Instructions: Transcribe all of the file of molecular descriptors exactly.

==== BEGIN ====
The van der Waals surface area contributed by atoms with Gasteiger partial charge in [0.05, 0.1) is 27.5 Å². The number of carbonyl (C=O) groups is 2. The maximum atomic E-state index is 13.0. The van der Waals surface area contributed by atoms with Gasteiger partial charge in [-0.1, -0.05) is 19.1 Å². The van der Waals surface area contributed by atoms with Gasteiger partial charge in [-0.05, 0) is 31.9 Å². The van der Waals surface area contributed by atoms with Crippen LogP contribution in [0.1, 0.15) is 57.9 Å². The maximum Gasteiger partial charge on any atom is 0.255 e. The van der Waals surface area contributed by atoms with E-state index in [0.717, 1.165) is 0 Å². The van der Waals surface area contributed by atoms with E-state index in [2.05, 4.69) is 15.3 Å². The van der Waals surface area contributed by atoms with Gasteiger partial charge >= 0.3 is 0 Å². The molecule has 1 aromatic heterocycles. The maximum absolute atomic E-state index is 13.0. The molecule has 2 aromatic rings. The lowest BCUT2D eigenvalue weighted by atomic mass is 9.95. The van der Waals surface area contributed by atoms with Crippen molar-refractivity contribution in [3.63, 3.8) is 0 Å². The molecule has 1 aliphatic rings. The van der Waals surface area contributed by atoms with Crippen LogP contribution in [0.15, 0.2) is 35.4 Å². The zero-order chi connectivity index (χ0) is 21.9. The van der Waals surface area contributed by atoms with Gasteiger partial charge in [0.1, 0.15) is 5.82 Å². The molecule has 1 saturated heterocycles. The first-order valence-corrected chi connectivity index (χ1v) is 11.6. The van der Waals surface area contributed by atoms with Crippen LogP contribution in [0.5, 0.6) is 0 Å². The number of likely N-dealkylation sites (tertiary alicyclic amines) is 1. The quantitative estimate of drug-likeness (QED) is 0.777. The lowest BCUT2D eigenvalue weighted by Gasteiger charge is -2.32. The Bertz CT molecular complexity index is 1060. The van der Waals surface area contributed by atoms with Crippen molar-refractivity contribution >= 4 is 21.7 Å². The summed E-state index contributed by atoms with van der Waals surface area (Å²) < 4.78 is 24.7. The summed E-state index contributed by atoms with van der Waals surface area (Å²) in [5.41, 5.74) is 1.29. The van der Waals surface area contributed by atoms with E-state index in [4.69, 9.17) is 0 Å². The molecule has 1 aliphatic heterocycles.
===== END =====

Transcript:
The van der Waals surface area contributed by atoms with Gasteiger partial charge in [0.05, 0.1) is 27.5 Å². The number of carbonyl (C=O) groups is 2. The maximum atomic E-state index is 13.0. The van der Waals surface area contributed by atoms with Gasteiger partial charge in [-0.1, -0.05) is 19.1 Å². The van der Waals surface area contributed by atoms with Gasteiger partial charge in [-0.05, 0) is 31.9 Å². The van der Waals surface area contributed by atoms with Crippen LogP contribution in [0.1, 0.15) is 57.9 Å². The maximum Gasteiger partial charge on any atom is 0.255 e. The van der Waals surface area contributed by atoms with E-state index in [0.717, 1.165) is 0 Å². The van der Waals surface area contributed by atoms with E-state index in [2.05, 4.69) is 15.3 Å². The van der Waals surface area contributed by atoms with Gasteiger partial charge >= 0.3 is 0 Å². The molecule has 1 aromatic heterocycles. The maximum absolute atomic E-state index is 13.0. The molecule has 2 aromatic rings. The lowest BCUT2D eigenvalue weighted by atomic mass is 9.95. The van der Waals surface area contributed by atoms with Crippen molar-refractivity contribution in [3.63, 3.8) is 0 Å². The molecule has 1 aliphatic rings. The van der Waals surface area contributed by atoms with Crippen LogP contribution in [0.15, 0.2) is 35.4 Å². The zero-order chi connectivity index (χ0) is 21.9. The van der Waals surface area contributed by atoms with Gasteiger partial charge in [0.1, 0.15) is 5.82 Å². The molecule has 1 saturated heterocycles. The first-order valence-corrected chi connectivity index (χ1v) is 11.6. The van der Waals surface area contributed by atoms with Crippen LogP contribution in [0.5, 0.6) is 0 Å². The number of likely N-dealkylation sites (tertiary alicyclic amines) is 1. The quantitative estimate of drug-likeness (QED) is 0.777. The lowest BCUT2D eigenvalue weighted by Gasteiger charge is -2.32. The Bertz CT molecular complexity index is 1060. The van der Waals surface area contributed by atoms with Crippen molar-refractivity contribution >= 4 is 21.7 Å². The summed E-state index contributed by atoms with van der Waals surface area (Å²) < 4.78 is 24.7. The summed E-state index contributed by atoms with van der Waals surface area (Å²) in [5.41, 5.74) is 1.29. The van der Waals surface area contributed by atoms with E-state index in [4.69, 9.17) is 0 Å². The molecule has 1 aliphatic heterocycles.